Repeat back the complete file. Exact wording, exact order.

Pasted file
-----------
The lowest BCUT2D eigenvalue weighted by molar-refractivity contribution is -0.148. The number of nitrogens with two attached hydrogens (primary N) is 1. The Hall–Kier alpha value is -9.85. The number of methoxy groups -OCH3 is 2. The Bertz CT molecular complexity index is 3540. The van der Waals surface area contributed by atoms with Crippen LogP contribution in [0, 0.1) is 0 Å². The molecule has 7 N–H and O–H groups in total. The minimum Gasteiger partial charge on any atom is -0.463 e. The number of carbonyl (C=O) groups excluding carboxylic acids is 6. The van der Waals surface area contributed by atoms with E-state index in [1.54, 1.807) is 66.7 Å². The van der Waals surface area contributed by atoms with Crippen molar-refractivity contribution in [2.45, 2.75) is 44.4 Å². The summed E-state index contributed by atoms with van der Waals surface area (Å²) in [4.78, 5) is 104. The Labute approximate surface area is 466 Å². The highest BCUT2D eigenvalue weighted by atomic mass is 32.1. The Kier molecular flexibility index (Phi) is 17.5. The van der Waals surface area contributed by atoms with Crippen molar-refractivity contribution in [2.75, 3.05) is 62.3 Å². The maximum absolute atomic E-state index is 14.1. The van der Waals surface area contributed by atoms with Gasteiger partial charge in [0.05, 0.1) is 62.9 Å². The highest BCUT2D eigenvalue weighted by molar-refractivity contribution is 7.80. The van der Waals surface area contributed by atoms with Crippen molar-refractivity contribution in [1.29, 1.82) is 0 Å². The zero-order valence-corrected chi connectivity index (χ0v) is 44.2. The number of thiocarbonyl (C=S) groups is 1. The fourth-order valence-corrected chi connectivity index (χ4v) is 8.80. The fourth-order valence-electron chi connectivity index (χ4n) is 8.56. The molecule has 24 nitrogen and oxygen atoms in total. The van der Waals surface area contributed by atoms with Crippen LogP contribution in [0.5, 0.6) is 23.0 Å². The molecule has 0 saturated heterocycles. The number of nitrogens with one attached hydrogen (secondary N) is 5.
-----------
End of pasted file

The lowest BCUT2D eigenvalue weighted by molar-refractivity contribution is -0.148. The number of nitrogens with two attached hydrogens (primary N) is 1. The Hall–Kier alpha value is -9.85. The number of methoxy groups -OCH3 is 2. The Bertz CT molecular complexity index is 3540. The van der Waals surface area contributed by atoms with Crippen LogP contribution in [0, 0.1) is 0 Å². The molecule has 7 N–H and O–H groups in total. The minimum Gasteiger partial charge on any atom is -0.463 e. The number of carbonyl (C=O) groups excluding carboxylic acids is 6. The van der Waals surface area contributed by atoms with E-state index in [1.54, 1.807) is 66.7 Å². The van der Waals surface area contributed by atoms with Crippen molar-refractivity contribution in [2.45, 2.75) is 44.4 Å². The summed E-state index contributed by atoms with van der Waals surface area (Å²) in [4.78, 5) is 104. The Labute approximate surface area is 466 Å². The highest BCUT2D eigenvalue weighted by atomic mass is 32.1. The Kier molecular flexibility index (Phi) is 17.5. The van der Waals surface area contributed by atoms with Crippen molar-refractivity contribution in [2.75, 3.05) is 62.3 Å². The maximum absolute atomic E-state index is 14.1. The van der Waals surface area contributed by atoms with Gasteiger partial charge in [0.05, 0.1) is 62.9 Å². The highest BCUT2D eigenvalue weighted by molar-refractivity contribution is 7.80. The van der Waals surface area contributed by atoms with Crippen molar-refractivity contribution in [1.29, 1.82) is 0 Å². The zero-order valence-corrected chi connectivity index (χ0v) is 44.2. The number of thiocarbonyl (C=S) groups is 1. The fourth-order valence-corrected chi connectivity index (χ4v) is 8.80. The fourth-order valence-electron chi connectivity index (χ4n) is 8.56. The molecule has 24 nitrogen and oxygen atoms in total. The van der Waals surface area contributed by atoms with Crippen LogP contribution in [0.5, 0.6) is 23.0 Å². The molecule has 0 saturated heterocycles. The number of nitrogens with one attached hydrogen (secondary N) is 5.